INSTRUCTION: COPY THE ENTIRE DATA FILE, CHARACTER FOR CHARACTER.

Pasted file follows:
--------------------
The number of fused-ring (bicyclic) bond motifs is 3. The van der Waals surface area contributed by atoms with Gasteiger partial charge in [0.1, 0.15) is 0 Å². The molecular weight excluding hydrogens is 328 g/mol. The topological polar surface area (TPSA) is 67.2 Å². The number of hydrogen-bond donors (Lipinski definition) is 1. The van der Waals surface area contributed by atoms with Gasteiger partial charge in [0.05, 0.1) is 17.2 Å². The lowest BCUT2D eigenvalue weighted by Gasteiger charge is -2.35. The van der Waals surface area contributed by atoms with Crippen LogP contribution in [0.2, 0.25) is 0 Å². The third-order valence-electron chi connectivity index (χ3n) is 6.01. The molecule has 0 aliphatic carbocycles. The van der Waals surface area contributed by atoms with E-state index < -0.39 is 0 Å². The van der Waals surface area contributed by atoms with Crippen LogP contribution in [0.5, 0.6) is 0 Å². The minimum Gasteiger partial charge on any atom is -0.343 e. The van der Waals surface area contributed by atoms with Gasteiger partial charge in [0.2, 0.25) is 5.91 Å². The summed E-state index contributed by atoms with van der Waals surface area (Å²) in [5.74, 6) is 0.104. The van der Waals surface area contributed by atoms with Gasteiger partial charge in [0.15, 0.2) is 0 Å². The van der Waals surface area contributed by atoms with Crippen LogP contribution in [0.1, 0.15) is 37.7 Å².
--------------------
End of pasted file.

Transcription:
The number of fused-ring (bicyclic) bond motifs is 3. The van der Waals surface area contributed by atoms with Gasteiger partial charge in [0.1, 0.15) is 0 Å². The molecular weight excluding hydrogens is 328 g/mol. The topological polar surface area (TPSA) is 67.2 Å². The number of hydrogen-bond donors (Lipinski definition) is 1. The van der Waals surface area contributed by atoms with Gasteiger partial charge in [0.05, 0.1) is 17.2 Å². The lowest BCUT2D eigenvalue weighted by Gasteiger charge is -2.35. The van der Waals surface area contributed by atoms with Crippen LogP contribution in [0.2, 0.25) is 0 Å². The third-order valence-electron chi connectivity index (χ3n) is 6.01. The molecule has 0 aliphatic carbocycles. The van der Waals surface area contributed by atoms with E-state index < -0.39 is 0 Å². The van der Waals surface area contributed by atoms with Crippen LogP contribution in [0.5, 0.6) is 0 Å². The minimum Gasteiger partial charge on any atom is -0.343 e. The van der Waals surface area contributed by atoms with Gasteiger partial charge in [0.2, 0.25) is 5.91 Å². The summed E-state index contributed by atoms with van der Waals surface area (Å²) in [5.74, 6) is 0.104. The van der Waals surface area contributed by atoms with Gasteiger partial charge in [0.15, 0.2) is 0 Å². The van der Waals surface area contributed by atoms with Crippen LogP contribution in [0.1, 0.15) is 37.7 Å².